During timeline profiling, dotTrace records application events and writes data about how application state changed during the profiling session. These includes not only temporal call stack and thread state data but also temporal data about memory allocation, garbage collections, and I/O operations.
After the session is finished, profiling results can be analyzed in Timeline Viewer which displays recorded events on a timeline diagram.
Timeline profiling is based on Event Tracing for Windows (ETW).
When to use timeline profiling
Timeline profiling is useful in the following cases:
Finding application bottlenecks.
Identifying the cause of user interface freezes.
Identifying excessive garbage collections and I/O operations.
Determining issues in multithreaded applications like irregular work distribution, lock contention, serialized execution, and other.
Differences between timeline and performance profiling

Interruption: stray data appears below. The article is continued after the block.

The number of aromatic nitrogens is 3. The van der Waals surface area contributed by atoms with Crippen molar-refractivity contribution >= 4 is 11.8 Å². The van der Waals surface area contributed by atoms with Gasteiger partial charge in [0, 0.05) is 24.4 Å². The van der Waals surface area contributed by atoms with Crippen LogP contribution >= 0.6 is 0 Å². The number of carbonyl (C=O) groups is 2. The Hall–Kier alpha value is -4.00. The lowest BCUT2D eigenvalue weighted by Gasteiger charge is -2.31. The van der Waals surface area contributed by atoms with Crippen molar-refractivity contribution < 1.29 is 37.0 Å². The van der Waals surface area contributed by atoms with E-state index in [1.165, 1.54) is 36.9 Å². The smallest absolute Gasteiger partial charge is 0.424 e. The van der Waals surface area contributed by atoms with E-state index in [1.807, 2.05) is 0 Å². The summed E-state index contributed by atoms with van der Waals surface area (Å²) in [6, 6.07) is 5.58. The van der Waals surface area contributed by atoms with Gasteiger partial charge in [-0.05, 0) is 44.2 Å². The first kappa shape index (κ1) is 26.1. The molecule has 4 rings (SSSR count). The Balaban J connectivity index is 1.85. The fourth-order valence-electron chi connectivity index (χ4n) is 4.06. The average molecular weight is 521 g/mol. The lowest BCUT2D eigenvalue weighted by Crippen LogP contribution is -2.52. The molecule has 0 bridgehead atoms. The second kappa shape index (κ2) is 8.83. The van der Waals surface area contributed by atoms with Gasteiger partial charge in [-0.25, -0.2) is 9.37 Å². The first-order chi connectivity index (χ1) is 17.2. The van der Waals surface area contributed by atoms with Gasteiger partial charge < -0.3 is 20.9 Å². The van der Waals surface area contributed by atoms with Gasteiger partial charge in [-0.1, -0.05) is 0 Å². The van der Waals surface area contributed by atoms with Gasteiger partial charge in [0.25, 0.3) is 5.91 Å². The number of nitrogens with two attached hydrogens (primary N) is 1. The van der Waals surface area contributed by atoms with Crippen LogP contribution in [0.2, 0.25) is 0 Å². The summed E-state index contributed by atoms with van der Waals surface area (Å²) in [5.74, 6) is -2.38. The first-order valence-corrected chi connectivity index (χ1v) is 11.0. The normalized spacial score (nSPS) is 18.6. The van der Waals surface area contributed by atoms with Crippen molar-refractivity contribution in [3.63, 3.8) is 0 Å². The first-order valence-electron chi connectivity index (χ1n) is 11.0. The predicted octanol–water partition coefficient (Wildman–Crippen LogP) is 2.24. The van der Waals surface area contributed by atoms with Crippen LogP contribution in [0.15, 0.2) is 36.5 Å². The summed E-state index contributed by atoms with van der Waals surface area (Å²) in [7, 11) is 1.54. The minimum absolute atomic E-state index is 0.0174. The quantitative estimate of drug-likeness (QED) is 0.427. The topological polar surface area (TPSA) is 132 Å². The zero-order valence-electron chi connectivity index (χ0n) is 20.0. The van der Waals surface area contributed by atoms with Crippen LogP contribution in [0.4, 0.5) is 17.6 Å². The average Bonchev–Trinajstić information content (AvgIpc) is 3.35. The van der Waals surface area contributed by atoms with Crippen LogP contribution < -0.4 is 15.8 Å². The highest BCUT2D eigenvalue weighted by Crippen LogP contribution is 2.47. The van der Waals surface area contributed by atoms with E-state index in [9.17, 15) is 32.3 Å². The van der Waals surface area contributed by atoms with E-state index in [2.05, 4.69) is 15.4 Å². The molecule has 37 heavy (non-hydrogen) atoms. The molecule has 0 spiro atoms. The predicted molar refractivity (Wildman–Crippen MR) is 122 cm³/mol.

In the majority of cases, both profiling methods are interchangeable. Both collect call stack data and allow determining performance bottlenecks.
The main benefit of the timeline profiling is that it allows you to see not only what calls were made by your application but also how these calls were distributed in time. This can be extremely helpful when analyzing behavior of multi-threaded applications where the chronological order of events does matter: for example, in determining sync delays, the cause of UI freezes, and so on.
Another benefit is that timeline profiling collects a wider range of data. In addition to call stack data, it records memory allocation, garbage collection, and I/O events.
So, what are the cons? First of all, unlike the Tracing performance profiling type, Timeline profiling is unable to determine the exact number of performed calls. Therefore, it could be hardly used to analyze algorithms complexity.
One more concern is that timeline profiling implies absolutely different data representation - it uses Timeline Viewer which is a set of filters and diagrams tailored to work with the event timeline. Thus, performance profiling and its Performance Viewer interface are better suited for the more straightforward "What is the slowest method?" scenarios.